Mon. Jan 17th, 2022

The family behind fast-casual Indonesian diner Yoi offers an even deeper look at the food in their home country with the second restaurant Kata Kita, which opened on Friday in the heart of Melbourne’s CBD with a diverse spread of dishes from the archipelago.

“Our family is committed to transforming the experience of Indonesian food in Australia. It’s about much more delicious food beyond AND nasi goreng,” says Gideon Sanusi, who has worked at the higher 80-seat venue with his mother Lie and brother Michael.

While nasi goreng appears on the hefty menu, it is joined by regional specialties such as Madura-style duck, known for its black spice paste of lemongrass, candles, shallots and other aromatics.

The Sanusi brothers share family recipes like this with Belitung, a noodle soup with shrimp and beef, which their ...

The Sanusi brothers share family recipes like this mee Belitung, a noodle soup with shrimp and beef that their grandmother makes. Photo: Griffin Simm



There are also several Sanusi family recipes, including one from the small island of Belitung, where Gideon’s grandmother grew up. Mee belitung is a noodle soup with a rich prawn and beef stock in the lead role, fresh prawns, slowly cooked beef, fried potatoes and bean sprouts.

Where Yoi’s menu is ideal for solo diners chasing a taste of home, Kata Kita is all about the party, a key component of Indonesian culture. It has also affected the restaurant’s name, which means “together we say”.

“Before we start eating, we say ‘kata kita makan’ [eat]’, when sitting at a large family table and no one wants to be the first to serve themselves,’ ‘Gideon explains.

Gideon (left) and Michael Sanusi, the brothers who opened the Kata Kita restaurant with their mother Lie.

Gideon (left) and Michael Sanusi, the brothers who opened the Kata Kita restaurant with their mother Lie. Photo: Griffin Simm



Live Australian mud crab, served in a spicy coconut milk-based sauce common in cooking in Padang, is accompanied by other large plates such as grilled pumpkin marinated in turmeric and shallots. Balinese dishes like babi guling (fried pork) are also a focus based on Gideon’s frequent visits to Bali from Jakarta, where he and his family lived.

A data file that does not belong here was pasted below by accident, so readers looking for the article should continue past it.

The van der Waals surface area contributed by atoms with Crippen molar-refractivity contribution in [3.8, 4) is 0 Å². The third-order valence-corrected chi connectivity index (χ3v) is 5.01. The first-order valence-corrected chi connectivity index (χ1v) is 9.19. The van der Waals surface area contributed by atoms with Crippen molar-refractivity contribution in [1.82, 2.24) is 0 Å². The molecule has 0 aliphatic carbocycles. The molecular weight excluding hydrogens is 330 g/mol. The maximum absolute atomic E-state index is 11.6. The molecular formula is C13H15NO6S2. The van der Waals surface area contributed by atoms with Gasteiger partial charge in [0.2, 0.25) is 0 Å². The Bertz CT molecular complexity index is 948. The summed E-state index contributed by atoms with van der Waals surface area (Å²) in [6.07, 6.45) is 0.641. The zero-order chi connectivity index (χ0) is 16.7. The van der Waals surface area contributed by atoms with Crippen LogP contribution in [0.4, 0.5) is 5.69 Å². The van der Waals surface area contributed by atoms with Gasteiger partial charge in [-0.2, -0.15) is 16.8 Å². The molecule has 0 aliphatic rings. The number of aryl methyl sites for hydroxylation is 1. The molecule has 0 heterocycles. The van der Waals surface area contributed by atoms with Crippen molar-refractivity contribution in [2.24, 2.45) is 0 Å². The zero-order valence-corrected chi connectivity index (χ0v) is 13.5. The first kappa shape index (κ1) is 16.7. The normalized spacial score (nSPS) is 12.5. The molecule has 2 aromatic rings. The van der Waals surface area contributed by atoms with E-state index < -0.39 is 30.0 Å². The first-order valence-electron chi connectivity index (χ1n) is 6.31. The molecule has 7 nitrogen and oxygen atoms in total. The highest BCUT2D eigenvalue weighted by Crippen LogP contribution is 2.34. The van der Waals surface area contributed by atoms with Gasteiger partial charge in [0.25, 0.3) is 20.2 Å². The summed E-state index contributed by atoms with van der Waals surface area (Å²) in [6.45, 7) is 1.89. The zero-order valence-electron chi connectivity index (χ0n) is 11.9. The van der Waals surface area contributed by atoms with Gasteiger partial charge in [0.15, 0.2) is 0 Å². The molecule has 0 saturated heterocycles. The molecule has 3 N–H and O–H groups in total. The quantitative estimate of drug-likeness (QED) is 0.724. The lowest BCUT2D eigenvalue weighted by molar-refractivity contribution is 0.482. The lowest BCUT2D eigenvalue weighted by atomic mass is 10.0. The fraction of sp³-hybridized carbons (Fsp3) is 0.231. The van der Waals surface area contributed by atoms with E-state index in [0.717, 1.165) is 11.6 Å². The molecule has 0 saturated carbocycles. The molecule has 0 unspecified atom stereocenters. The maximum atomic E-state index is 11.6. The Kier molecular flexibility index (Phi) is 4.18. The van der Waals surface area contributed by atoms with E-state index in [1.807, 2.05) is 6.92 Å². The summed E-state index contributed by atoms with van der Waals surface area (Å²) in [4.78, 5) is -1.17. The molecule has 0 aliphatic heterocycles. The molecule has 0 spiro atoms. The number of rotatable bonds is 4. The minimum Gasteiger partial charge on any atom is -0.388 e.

The spacious restaurant and extensive list of tropical-inspired cocktails by Dewo Saputra are part of the family’s desire to relocate Indonesian food to Australia.

“It’s not just street food; it’s actually really refined, the flavors are complex. It should not be treated like cheap food.”

Those in small groups do not have to miss it, thanks to a hanger with 12 snacks covering minced pork satin on lemongrass skewers, Semarang-style spring rolls bursting with bamboo shoots and homemade Balinese pork sausage.

Six desserts close the menu, from sweet potato buns to bao filled with nutella and ice cream.

Open Tuesday-Thursday 11.30-16.00 and 17.30-22.30, Fri-Sun 11.30-10.30

Babi guling, Bali's famous dish with slow-fried pork with crispy skin, is one of several Indonesian regional dishes on ...

Babi guling, Bali’s famous dish of slowly fried pork with crispy skin, is one of several Indonesian regional dishes displayed at Kata Kita. Photo: Griffin Simm



226 La Trobe Street, Melbourne, (03) 7064 5389, katakita.com.au

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